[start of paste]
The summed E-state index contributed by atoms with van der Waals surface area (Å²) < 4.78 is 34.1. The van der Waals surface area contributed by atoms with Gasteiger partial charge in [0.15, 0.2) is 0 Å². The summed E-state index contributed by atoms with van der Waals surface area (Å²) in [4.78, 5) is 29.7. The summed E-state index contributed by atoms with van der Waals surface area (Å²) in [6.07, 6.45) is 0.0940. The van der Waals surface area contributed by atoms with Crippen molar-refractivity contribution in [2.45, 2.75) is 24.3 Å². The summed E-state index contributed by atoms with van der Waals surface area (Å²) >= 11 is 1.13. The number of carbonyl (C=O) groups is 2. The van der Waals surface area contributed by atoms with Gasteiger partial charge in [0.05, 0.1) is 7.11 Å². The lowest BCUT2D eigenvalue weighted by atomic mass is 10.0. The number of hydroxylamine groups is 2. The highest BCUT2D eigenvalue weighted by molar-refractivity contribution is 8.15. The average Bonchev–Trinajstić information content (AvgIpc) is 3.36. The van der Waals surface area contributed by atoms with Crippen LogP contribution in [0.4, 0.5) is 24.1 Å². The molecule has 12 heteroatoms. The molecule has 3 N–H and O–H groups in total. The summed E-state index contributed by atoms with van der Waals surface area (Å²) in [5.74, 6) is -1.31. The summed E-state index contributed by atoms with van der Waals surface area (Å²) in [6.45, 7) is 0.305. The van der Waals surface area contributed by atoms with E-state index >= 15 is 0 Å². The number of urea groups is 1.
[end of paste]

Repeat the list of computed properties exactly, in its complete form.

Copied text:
The summed E-state index contributed by atoms with van der Waals surface area (Å²) < 4.78 is 34.1. The van der Waals surface area contributed by atoms with Gasteiger partial charge in [0.15, 0.2) is 0 Å². The summed E-state index contributed by atoms with van der Waals surface area (Å²) in [4.78, 5) is 29.7. The summed E-state index contributed by atoms with van der Waals surface area (Å²) in [6.07, 6.45) is 0.0940. The van der Waals surface area contributed by atoms with Crippen molar-refractivity contribution in [2.45, 2.75) is 24.3 Å². The summed E-state index contributed by atoms with van der Waals surface area (Å²) >= 11 is 1.13. The number of carbonyl (C=O) groups is 2. The van der Waals surface area contributed by atoms with Gasteiger partial charge in [0.05, 0.1) is 7.11 Å². The lowest BCUT2D eigenvalue weighted by atomic mass is 10.0. The number of hydroxylamine groups is 2. The highest BCUT2D eigenvalue weighted by molar-refractivity contribution is 8.15. The average Bonchev–Trinajstić information content (AvgIpc) is 3.36. The van der Waals surface area contributed by atoms with Crippen LogP contribution in [0.4, 0.5) is 24.1 Å². The molecule has 12 heteroatoms. The molecule has 3 N–H and O–H groups in total. The summed E-state index contributed by atoms with van der Waals surface area (Å²) in [5.74, 6) is -1.31. The summed E-state index contributed by atoms with van der Waals surface area (Å²) in [6.45, 7) is 0.305. The van der Waals surface area contributed by atoms with E-state index >= 15 is 0 Å². The number of urea groups is 1.